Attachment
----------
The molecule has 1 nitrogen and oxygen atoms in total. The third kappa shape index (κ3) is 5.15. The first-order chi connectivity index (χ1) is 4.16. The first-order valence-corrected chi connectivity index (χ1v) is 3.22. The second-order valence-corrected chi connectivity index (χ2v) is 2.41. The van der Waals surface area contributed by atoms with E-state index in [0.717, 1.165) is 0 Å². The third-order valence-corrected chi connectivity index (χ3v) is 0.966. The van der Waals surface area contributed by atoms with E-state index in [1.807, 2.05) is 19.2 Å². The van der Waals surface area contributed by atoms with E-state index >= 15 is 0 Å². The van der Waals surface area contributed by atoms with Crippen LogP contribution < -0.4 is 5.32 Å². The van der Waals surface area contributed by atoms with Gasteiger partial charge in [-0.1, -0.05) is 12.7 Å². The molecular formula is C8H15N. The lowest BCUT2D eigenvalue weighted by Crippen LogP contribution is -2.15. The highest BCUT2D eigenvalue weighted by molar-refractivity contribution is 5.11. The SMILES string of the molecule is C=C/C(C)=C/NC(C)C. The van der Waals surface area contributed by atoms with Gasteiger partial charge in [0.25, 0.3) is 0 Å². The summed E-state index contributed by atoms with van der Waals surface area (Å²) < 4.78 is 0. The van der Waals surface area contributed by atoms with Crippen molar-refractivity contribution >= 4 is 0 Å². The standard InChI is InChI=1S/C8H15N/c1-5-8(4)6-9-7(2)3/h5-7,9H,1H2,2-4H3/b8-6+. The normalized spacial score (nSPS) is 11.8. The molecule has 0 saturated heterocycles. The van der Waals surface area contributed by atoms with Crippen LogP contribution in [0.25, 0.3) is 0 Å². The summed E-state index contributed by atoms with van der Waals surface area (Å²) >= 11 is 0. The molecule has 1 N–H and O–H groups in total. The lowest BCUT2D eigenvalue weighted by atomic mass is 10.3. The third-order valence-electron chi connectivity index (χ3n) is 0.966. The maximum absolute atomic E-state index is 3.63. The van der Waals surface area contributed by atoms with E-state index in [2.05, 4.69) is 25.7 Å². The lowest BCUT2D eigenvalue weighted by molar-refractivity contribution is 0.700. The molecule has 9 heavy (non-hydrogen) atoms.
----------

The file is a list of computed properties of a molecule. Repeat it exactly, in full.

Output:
The molecule has 1 nitrogen and oxygen atoms in total. The third kappa shape index (κ3) is 5.15. The first-order chi connectivity index (χ1) is 4.16. The first-order valence-corrected chi connectivity index (χ1v) is 3.22. The second-order valence-corrected chi connectivity index (χ2v) is 2.41. The van der Waals surface area contributed by atoms with E-state index in [0.717, 1.165) is 0 Å². The third-order valence-corrected chi connectivity index (χ3v) is 0.966. The van der Waals surface area contributed by atoms with E-state index in [1.807, 2.05) is 19.2 Å². The van der Waals surface area contributed by atoms with E-state index >= 15 is 0 Å². The van der Waals surface area contributed by atoms with Crippen LogP contribution < -0.4 is 5.32 Å². The van der Waals surface area contributed by atoms with Gasteiger partial charge in [-0.1, -0.05) is 12.7 Å². The molecular formula is C8H15N. The lowest BCUT2D eigenvalue weighted by Crippen LogP contribution is -2.15. The highest BCUT2D eigenvalue weighted by molar-refractivity contribution is 5.11. The SMILES string of the molecule is C=C/C(C)=C/NC(C)C. The van der Waals surface area contributed by atoms with Gasteiger partial charge in [0.25, 0.3) is 0 Å². The summed E-state index contributed by atoms with van der Waals surface area (Å²) < 4.78 is 0. The van der Waals surface area contributed by atoms with Crippen molar-refractivity contribution >= 4 is 0 Å². The standard InChI is InChI=1S/C8H15N/c1-5-8(4)6-9-7(2)3/h5-7,9H,1H2,2-4H3/b8-6+. The normalized spacial score (nSPS) is 11.8. The molecule has 0 saturated heterocycles. The van der Waals surface area contributed by atoms with Crippen LogP contribution in [0.25, 0.3) is 0 Å². The summed E-state index contributed by atoms with van der Waals surface area (Å²) >= 11 is 0. The molecule has 1 N–H and O–H groups in total. The lowest BCUT2D eigenvalue weighted by atomic mass is 10.3. The third-order valence-electron chi connectivity index (χ3n) is 0.966. The maximum absolute atomic E-state index is 3.63. The van der Waals surface area contributed by atoms with E-state index in [2.05, 4.69) is 25.7 Å². The lowest BCUT2D eigenvalue weighted by molar-refractivity contribution is 0.700. The molecule has 9 heavy (non-hydrogen) atoms.